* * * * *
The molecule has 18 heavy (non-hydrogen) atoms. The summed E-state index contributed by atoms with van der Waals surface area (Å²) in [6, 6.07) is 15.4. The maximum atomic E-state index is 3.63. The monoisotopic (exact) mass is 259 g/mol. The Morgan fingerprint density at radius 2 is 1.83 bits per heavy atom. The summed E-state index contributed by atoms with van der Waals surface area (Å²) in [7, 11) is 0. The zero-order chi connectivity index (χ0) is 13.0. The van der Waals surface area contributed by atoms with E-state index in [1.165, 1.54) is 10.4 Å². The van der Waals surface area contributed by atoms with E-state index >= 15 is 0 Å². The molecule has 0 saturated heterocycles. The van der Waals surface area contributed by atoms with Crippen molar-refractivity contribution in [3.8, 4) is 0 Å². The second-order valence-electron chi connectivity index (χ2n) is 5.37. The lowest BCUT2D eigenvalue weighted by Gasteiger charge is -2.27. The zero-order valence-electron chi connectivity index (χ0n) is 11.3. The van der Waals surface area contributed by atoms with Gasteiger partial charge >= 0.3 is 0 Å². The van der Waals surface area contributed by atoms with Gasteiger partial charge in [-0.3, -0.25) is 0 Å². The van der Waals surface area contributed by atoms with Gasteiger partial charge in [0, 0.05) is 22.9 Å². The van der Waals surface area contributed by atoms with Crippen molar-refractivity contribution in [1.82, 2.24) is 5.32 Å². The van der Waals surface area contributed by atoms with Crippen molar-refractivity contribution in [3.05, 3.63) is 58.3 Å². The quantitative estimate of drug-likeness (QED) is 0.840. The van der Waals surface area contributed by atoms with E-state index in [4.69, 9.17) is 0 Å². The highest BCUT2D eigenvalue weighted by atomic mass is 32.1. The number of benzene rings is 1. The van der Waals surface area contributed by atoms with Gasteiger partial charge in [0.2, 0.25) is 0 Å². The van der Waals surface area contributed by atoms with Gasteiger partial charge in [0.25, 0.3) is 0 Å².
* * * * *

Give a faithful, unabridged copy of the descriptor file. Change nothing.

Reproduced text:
The molecule has 18 heavy (non-hydrogen) atoms. The summed E-state index contributed by atoms with van der Waals surface area (Å²) in [6, 6.07) is 15.4. The maximum atomic E-state index is 3.63. The monoisotopic (exact) mass is 259 g/mol. The Morgan fingerprint density at radius 2 is 1.83 bits per heavy atom. The summed E-state index contributed by atoms with van der Waals surface area (Å²) in [7, 11) is 0. The zero-order chi connectivity index (χ0) is 13.0. The van der Waals surface area contributed by atoms with E-state index in [1.165, 1.54) is 10.4 Å². The van der Waals surface area contributed by atoms with E-state index >= 15 is 0 Å². The molecule has 0 saturated heterocycles. The van der Waals surface area contributed by atoms with Crippen molar-refractivity contribution in [3.8, 4) is 0 Å². The second-order valence-electron chi connectivity index (χ2n) is 5.37. The lowest BCUT2D eigenvalue weighted by Gasteiger charge is -2.27. The zero-order valence-electron chi connectivity index (χ0n) is 11.3. The van der Waals surface area contributed by atoms with Gasteiger partial charge >= 0.3 is 0 Å². The van der Waals surface area contributed by atoms with Gasteiger partial charge in [-0.3, -0.25) is 0 Å². The van der Waals surface area contributed by atoms with Gasteiger partial charge in [0, 0.05) is 22.9 Å². The van der Waals surface area contributed by atoms with Crippen molar-refractivity contribution in [1.82, 2.24) is 5.32 Å². The van der Waals surface area contributed by atoms with Crippen molar-refractivity contribution in [3.05, 3.63) is 58.3 Å². The quantitative estimate of drug-likeness (QED) is 0.840. The van der Waals surface area contributed by atoms with E-state index in [4.69, 9.17) is 0 Å². The highest BCUT2D eigenvalue weighted by atomic mass is 32.1. The number of benzene rings is 1. The van der Waals surface area contributed by atoms with Gasteiger partial charge in [0.2, 0.25) is 0 Å². The van der Waals surface area contributed by atoms with Gasteiger partial charge in [0.25, 0.3) is 0 Å².